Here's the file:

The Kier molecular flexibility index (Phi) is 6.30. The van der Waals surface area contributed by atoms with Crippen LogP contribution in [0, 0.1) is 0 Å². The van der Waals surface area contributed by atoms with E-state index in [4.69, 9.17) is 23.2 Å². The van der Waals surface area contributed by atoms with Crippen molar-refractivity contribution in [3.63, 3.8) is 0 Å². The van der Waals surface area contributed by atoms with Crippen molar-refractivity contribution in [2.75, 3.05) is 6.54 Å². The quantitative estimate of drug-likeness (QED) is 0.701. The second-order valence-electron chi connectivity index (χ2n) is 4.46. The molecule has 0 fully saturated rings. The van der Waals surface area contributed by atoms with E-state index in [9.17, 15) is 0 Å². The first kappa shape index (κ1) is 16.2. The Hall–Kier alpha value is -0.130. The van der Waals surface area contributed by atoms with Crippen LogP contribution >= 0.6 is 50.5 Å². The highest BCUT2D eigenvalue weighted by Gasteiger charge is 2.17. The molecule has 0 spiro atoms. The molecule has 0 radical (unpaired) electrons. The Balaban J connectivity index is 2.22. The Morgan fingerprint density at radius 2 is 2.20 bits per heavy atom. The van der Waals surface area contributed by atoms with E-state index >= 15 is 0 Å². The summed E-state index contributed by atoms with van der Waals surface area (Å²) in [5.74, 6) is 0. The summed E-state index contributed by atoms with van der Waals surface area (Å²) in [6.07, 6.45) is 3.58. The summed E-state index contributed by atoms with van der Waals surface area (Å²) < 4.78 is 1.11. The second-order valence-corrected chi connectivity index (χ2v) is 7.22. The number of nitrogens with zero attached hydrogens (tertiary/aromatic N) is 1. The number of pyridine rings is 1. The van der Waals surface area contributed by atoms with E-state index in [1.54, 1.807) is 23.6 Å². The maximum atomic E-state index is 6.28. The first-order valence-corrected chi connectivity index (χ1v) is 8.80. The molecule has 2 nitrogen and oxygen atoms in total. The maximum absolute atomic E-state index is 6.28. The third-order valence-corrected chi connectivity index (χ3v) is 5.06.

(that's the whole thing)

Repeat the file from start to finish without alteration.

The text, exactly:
The Kier molecular flexibility index (Phi) is 6.30. The van der Waals surface area contributed by atoms with Crippen LogP contribution in [0, 0.1) is 0 Å². The van der Waals surface area contributed by atoms with E-state index in [4.69, 9.17) is 23.2 Å². The van der Waals surface area contributed by atoms with Crippen molar-refractivity contribution in [3.63, 3.8) is 0 Å². The van der Waals surface area contributed by atoms with Crippen molar-refractivity contribution in [2.75, 3.05) is 6.54 Å². The quantitative estimate of drug-likeness (QED) is 0.701. The second-order valence-electron chi connectivity index (χ2n) is 4.46. The molecule has 0 fully saturated rings. The van der Waals surface area contributed by atoms with E-state index in [9.17, 15) is 0 Å². The first kappa shape index (κ1) is 16.2. The Hall–Kier alpha value is -0.130. The van der Waals surface area contributed by atoms with Crippen LogP contribution >= 0.6 is 50.5 Å². The highest BCUT2D eigenvalue weighted by Gasteiger charge is 2.17. The molecule has 0 spiro atoms. The molecule has 0 radical (unpaired) electrons. The Balaban J connectivity index is 2.22. The Morgan fingerprint density at radius 2 is 2.20 bits per heavy atom. The van der Waals surface area contributed by atoms with E-state index >= 15 is 0 Å². The summed E-state index contributed by atoms with van der Waals surface area (Å²) in [5.74, 6) is 0. The summed E-state index contributed by atoms with van der Waals surface area (Å²) in [6.07, 6.45) is 3.58. The summed E-state index contributed by atoms with van der Waals surface area (Å²) < 4.78 is 1.11. The second-order valence-corrected chi connectivity index (χ2v) is 7.22. The number of nitrogens with zero attached hydrogens (tertiary/aromatic N) is 1. The number of pyridine rings is 1. The van der Waals surface area contributed by atoms with E-state index in [1.54, 1.807) is 23.6 Å². The maximum atomic E-state index is 6.28. The first-order valence-corrected chi connectivity index (χ1v) is 8.80. The molecule has 2 nitrogen and oxygen atoms in total. The maximum absolute atomic E-state index is 6.28. The third-order valence-corrected chi connectivity index (χ3v) is 5.06.